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ID 113873
Title Alternative
Features and Implications of Library Services to Persons Living with Dementia in the United States : A Case Study of Outreach Programs given by a Public Library District in Illinois and lessons for Japan.
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Departmental Bulletin Paper
Description Alternative
This paper intends to clarify features and implications of libraries’ educational programs for those living with dementia, focusing upon outreach programs held at local health care facilities provided by a public library district in Illinois, US, utilizing its library resources. A short site visit was conducted by the author in August 2018, involving participatory observations of the programs, informal conversations with those who have developed and conducted these programs, as well as with volunteers, and brief paper analysis in order to give an overview of the program. Since the US is expected to face a sharp increase in the number of elderly people over the next few decades, there have been earnest activities, discussions and practical schemes in various fields to cope with this. Above all, the issue of dementia is considered as one of the most difficult to tackle, given its tremendous social cost and negative impact on patients and caregivers. As a familiar educational institution, public libraries have been playing a vital role in approaching those who are living with dementia, by developing meaningful programs with careful selection of library resources and putting them into practice effectively by various means across the US. As a result, several positive effects on both patients and caregivers have been reported, such as increased cognitive and social interaction shown by patients, improved relationships between individuals with dementia and their caregivers, and less of the stigma associated with dementia. It is being proved that libraries have much potential to improve the quality life of those who tend to be isolated from the local community. From an educational viewpoint, some findings suggest ideas for future work, including: more reflection on content and methodology to improve the programs, particularly by hearing about feedback on the programs from those living with dementia; more deliberations on the special knowledge and skills required to conduct these types of program; the need to define the meaning of learning and/or meaning of library materials for those with dementia in participating in programs of this kind; the necessity for research on these themes from several different academic fields and from a long-term viewpoint; and more serious consideration of what it means for a library to be engaged in this kind of service, and its distinctive role in light of the service’s original nature, etc. Compared to America’s, Japan’s public libraries have already been encountering a number of problems caused by those with dementia using the libraries, due to the high proportion of older adults in society across the country. There has therefore been a pressing need for Japanese librarians to acquire special knowledge and skills to understand and communicate with those with dementia appropriately. It would be hard for Japanese librarians to find the time to focus on programming, due to lack of human resources, time constraints, and the need to deal with many other elderly users with unspecified needs. However, it is still possible to learn some lessons from American librarians, such as their devotion, their well-thought-out, flexible and careful selection of useful library resources for those with dementia and caregivers, and the effective way in which these programs are conducted, which includes inviting volunteers to help run the programs, etc. It is suggested that Japanese libraries should continue to investigate how to become dementia-friendly at a deeper level by learning from other advanced countries in this field, with a view to including a greater diversity of people in society.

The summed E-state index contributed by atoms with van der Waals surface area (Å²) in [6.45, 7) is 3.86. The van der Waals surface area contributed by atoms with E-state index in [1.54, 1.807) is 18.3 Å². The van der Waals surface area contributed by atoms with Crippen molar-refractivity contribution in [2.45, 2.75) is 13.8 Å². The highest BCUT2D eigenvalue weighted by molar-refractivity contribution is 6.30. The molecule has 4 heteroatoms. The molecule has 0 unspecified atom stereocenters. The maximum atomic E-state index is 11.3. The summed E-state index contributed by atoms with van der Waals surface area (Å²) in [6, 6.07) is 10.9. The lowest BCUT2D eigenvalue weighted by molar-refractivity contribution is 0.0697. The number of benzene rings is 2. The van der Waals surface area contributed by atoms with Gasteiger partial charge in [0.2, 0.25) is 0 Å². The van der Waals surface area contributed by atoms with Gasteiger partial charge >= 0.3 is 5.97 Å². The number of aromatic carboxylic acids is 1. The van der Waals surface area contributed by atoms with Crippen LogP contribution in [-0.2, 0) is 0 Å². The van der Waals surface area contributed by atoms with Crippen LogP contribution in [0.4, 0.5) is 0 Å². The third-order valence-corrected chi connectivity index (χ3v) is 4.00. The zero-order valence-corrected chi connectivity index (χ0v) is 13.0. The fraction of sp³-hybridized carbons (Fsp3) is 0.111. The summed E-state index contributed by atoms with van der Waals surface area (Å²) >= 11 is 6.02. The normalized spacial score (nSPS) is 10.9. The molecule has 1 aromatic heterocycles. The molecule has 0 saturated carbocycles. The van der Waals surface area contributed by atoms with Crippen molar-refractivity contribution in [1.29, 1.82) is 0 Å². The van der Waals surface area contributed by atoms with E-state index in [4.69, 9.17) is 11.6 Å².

Journal Title
Journal of University Extension
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Center for University Extension